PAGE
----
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In the present study, alcohol dehydrogenase activity (ADH) has been measured in human liver tissue during development, and a comparison made between certain kinetic properties of crude enzyme preparations from fetal and adult liver.

The fetal livers were obtained from legal abortions. The liver tissue from children and adults was acquired during surgery of the abdomen in cases where no macroscopic abnormality of the livers was observable. The liver tissue was frozen immediately after excision. Studies indicated that the enzyme activity was stable at -20[degrees] for up to 6 days. All the determinations were made within 24 hours of the liver being sampled.

A 10% liver homogenate was prepared in ice-cold 0.25 M sucrose containing 1 % Triton X-100. After centrifugation of the homogenate for 10 minutes at 5000 xg at 3[degrees]G, samples were taken from the supernatant for protein determination and for enzyme assays. Table I presents the enzyme activity levels in human liver during the development from a fetus to an adult organism. The results are expressed as milliunits per g liver wet weight and per 100 mg soluble liver protein. ADH activity is detectable in 2-month-old fetuses, although it amounts to no more than 3-4: % of adult activity. Activities of adult range are found after 5 years of age. Considerable varation exists in the activity of adult livers.

The relationship between pH and the rate of reaction appears in figure 1. The final pH figures of the reaction mixtures are given; these were determined with a Radiometer pH meter. Adult human liver ADH has a pH optimum of about 10.4, and the pH optimum for the fetal enzyme preparations is 10.0.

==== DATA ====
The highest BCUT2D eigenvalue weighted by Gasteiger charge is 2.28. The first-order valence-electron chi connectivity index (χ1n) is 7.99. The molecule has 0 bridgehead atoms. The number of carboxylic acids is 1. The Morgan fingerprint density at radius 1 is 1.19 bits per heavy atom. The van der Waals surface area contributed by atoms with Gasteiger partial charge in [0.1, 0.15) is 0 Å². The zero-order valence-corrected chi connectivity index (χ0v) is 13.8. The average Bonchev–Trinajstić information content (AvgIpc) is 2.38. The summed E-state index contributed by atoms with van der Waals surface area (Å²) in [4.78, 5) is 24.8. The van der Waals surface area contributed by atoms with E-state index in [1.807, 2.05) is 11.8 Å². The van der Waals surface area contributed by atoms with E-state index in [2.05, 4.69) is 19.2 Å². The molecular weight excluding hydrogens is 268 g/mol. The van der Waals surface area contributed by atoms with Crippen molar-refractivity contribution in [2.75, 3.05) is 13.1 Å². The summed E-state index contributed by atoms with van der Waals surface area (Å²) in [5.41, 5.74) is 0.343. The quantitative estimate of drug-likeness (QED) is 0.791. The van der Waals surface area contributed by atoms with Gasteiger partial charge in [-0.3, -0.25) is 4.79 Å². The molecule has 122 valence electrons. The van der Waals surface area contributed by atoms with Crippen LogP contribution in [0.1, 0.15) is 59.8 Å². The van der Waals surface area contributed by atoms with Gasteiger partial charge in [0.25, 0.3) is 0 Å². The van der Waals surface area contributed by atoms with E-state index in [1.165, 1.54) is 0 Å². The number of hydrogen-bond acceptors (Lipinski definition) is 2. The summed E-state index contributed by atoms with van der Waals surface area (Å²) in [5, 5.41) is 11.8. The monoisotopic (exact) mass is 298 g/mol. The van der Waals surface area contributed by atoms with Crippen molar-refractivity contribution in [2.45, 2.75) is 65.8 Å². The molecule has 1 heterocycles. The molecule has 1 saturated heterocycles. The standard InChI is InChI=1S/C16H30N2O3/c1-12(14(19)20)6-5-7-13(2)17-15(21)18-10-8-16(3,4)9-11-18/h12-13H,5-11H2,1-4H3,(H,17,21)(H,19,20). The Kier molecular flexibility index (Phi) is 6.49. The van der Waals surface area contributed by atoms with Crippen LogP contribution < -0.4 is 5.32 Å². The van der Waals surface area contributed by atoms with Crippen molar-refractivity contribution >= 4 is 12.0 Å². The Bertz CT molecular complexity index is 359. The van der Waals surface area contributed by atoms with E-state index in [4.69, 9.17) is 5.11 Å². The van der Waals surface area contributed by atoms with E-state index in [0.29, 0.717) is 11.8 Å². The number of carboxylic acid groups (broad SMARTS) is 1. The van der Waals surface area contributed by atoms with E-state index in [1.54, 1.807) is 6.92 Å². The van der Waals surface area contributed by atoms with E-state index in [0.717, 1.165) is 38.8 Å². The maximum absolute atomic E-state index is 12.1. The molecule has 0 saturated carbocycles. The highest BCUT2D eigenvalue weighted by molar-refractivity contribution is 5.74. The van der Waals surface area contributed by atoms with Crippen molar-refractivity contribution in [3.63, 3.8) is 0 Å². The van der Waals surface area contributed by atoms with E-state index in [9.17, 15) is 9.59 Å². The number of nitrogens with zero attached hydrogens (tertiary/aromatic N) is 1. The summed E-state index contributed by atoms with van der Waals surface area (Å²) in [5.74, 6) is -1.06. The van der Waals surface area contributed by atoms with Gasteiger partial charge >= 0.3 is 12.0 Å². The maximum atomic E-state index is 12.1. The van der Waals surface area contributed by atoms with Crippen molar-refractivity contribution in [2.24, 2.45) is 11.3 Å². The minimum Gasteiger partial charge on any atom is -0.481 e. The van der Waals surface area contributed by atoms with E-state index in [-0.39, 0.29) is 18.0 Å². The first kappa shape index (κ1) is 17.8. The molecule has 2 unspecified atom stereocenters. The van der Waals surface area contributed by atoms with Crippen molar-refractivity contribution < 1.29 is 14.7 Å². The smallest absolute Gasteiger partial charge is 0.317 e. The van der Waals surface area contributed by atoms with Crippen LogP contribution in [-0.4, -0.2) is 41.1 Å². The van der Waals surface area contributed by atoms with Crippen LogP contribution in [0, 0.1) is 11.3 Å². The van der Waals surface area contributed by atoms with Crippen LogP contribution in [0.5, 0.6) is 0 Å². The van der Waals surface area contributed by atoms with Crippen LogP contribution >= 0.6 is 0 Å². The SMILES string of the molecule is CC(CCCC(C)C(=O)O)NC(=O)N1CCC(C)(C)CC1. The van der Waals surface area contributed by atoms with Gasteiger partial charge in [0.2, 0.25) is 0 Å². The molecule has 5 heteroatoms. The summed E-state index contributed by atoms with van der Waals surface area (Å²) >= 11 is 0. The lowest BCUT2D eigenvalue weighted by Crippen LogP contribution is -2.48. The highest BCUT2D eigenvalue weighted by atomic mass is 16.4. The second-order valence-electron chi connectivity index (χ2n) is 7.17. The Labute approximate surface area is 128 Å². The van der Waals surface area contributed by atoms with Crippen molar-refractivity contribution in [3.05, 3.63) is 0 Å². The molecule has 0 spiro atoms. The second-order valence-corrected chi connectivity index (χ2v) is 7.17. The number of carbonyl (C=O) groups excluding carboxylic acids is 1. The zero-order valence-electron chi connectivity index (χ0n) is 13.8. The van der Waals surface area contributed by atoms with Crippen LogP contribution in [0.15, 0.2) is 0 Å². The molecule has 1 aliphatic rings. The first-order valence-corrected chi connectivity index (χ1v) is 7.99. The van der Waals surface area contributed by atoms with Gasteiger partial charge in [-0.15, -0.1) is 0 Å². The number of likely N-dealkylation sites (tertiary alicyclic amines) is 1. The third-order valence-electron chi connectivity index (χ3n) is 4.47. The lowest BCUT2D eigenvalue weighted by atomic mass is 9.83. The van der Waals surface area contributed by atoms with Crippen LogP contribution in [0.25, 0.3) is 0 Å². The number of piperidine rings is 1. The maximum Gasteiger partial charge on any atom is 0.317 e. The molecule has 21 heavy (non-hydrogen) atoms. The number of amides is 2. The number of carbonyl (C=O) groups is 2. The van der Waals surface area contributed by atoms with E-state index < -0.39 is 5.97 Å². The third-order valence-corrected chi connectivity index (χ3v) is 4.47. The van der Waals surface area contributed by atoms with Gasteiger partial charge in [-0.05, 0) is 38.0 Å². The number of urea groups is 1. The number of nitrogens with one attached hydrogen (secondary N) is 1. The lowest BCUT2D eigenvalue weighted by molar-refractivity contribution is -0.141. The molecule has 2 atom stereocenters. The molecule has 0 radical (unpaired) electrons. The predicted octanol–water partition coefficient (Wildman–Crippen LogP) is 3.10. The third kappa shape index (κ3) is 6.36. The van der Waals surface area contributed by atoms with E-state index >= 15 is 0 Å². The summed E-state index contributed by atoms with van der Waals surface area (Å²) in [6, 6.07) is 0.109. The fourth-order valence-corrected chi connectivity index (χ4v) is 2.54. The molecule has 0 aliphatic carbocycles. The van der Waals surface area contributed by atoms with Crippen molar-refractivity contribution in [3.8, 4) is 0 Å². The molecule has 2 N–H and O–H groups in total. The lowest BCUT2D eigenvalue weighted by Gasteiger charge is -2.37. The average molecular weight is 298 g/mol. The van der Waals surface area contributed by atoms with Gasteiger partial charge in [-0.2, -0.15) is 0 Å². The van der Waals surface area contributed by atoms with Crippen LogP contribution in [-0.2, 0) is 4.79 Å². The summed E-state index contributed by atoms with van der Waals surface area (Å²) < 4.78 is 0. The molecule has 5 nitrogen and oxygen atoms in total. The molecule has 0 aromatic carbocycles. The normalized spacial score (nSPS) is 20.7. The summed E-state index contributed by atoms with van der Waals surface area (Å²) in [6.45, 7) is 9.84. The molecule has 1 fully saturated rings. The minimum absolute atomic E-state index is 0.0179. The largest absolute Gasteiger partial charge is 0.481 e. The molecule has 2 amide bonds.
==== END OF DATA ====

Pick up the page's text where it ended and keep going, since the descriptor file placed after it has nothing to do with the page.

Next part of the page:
Lineweaver-Burk analyses which illustrate the relationship between the concentration of ethanol and NAD, and the ADH activity in adult and fetal liver are presented in figures 2 and 3. The results presented are typical of three cases studied in each group. Close agreement was found for all constants in the different enzyme preparations examined. The apparent Km values for ethanol were 3400 [mu]M. and 1100 [mu]M, and for NAD 70 [mu]M and 150 [mu]M in fetal and adult enzyme preparations respectively.


These results do not constitute a foundation for a conclusion whether the fetal and the adult enzyme preparations are composed of a similar isoenzyme pattern. Studies which make use of purified enzyme and isoenzyme preparations are needed. Nevertheless, the results presented here suggest that variants may be found in alcohol dehydrogenase during development.

(C) International Pediatrics Research Foundation, Inc. 1967. All Rights Reserved.